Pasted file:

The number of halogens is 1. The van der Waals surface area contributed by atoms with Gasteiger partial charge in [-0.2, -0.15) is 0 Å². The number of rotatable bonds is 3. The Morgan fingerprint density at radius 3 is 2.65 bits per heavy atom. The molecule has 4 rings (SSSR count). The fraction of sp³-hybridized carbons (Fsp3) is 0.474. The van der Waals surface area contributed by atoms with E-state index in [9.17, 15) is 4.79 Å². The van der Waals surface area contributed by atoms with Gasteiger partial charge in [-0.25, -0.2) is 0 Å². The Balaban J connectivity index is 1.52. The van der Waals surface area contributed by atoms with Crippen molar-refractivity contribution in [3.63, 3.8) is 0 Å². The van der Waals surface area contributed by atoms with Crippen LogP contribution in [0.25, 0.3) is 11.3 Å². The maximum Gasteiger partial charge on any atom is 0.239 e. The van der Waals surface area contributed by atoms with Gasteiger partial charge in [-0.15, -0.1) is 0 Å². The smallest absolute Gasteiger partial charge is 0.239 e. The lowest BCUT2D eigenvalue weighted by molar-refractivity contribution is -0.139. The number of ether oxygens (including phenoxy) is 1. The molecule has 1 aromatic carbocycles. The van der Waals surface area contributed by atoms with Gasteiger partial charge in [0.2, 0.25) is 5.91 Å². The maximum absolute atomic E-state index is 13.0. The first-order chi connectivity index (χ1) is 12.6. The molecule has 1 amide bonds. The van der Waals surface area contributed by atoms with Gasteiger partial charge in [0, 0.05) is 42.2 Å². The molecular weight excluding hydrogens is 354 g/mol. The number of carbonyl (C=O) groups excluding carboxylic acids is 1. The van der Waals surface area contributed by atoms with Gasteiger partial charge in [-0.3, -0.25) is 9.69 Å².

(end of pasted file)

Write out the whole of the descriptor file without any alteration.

The number of halogens is 1. The van der Waals surface area contributed by atoms with Gasteiger partial charge in [-0.2, -0.15) is 0 Å². The number of rotatable bonds is 3. The Morgan fingerprint density at radius 3 is 2.65 bits per heavy atom. The molecule has 4 rings (SSSR count). The fraction of sp³-hybridized carbons (Fsp3) is 0.474. The van der Waals surface area contributed by atoms with E-state index in [9.17, 15) is 4.79 Å². The van der Waals surface area contributed by atoms with Gasteiger partial charge in [-0.25, -0.2) is 0 Å². The Balaban J connectivity index is 1.52. The van der Waals surface area contributed by atoms with Crippen molar-refractivity contribution in [3.63, 3.8) is 0 Å². The van der Waals surface area contributed by atoms with Crippen LogP contribution in [0.25, 0.3) is 11.3 Å². The maximum Gasteiger partial charge on any atom is 0.239 e. The van der Waals surface area contributed by atoms with Gasteiger partial charge in [-0.15, -0.1) is 0 Å². The smallest absolute Gasteiger partial charge is 0.239 e. The lowest BCUT2D eigenvalue weighted by molar-refractivity contribution is -0.139. The number of ether oxygens (including phenoxy) is 1. The molecule has 1 aromatic carbocycles. The van der Waals surface area contributed by atoms with Gasteiger partial charge in [0.2, 0.25) is 5.91 Å². The maximum absolute atomic E-state index is 13.0. The first-order chi connectivity index (χ1) is 12.6. The molecule has 1 amide bonds. The van der Waals surface area contributed by atoms with Gasteiger partial charge in [0, 0.05) is 42.2 Å². The molecular weight excluding hydrogens is 354 g/mol. The number of carbonyl (C=O) groups excluding carboxylic acids is 1. The van der Waals surface area contributed by atoms with Gasteiger partial charge in [-0.3, -0.25) is 9.69 Å².